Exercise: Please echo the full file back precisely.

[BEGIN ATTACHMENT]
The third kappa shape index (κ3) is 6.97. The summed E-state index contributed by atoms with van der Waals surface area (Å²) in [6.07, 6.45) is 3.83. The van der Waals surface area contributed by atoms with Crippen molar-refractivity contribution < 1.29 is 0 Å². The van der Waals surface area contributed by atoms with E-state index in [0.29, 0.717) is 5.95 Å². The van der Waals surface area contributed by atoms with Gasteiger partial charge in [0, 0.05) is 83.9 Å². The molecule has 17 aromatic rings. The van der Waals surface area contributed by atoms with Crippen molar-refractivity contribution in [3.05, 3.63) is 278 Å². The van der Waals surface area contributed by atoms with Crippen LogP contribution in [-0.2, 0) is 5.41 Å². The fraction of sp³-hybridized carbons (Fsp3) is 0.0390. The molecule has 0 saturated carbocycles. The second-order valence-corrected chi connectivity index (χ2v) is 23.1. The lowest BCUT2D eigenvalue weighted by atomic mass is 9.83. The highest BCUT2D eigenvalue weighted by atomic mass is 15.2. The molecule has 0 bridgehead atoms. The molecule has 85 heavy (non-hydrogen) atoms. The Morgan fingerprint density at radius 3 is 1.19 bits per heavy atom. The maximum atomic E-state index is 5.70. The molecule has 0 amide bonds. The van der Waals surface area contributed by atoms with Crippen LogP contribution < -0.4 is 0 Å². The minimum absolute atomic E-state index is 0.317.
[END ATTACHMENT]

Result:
The third kappa shape index (κ3) is 6.97. The summed E-state index contributed by atoms with van der Waals surface area (Å²) in [6.07, 6.45) is 3.83. The van der Waals surface area contributed by atoms with Crippen molar-refractivity contribution < 1.29 is 0 Å². The van der Waals surface area contributed by atoms with E-state index in [0.29, 0.717) is 5.95 Å². The van der Waals surface area contributed by atoms with Gasteiger partial charge in [0, 0.05) is 83.9 Å². The molecule has 17 aromatic rings. The van der Waals surface area contributed by atoms with Crippen molar-refractivity contribution in [3.05, 3.63) is 278 Å². The van der Waals surface area contributed by atoms with Crippen LogP contribution in [-0.2, 0) is 5.41 Å². The fraction of sp³-hybridized carbons (Fsp3) is 0.0390. The molecule has 0 saturated carbocycles. The second-order valence-corrected chi connectivity index (χ2v) is 23.1. The lowest BCUT2D eigenvalue weighted by atomic mass is 9.83. The highest BCUT2D eigenvalue weighted by atomic mass is 15.2. The molecule has 0 bridgehead atoms. The molecule has 85 heavy (non-hydrogen) atoms. The Morgan fingerprint density at radius 3 is 1.19 bits per heavy atom. The maximum atomic E-state index is 5.70. The molecule has 0 amide bonds. The van der Waals surface area contributed by atoms with Crippen LogP contribution < -0.4 is 0 Å². The minimum absolute atomic E-state index is 0.317.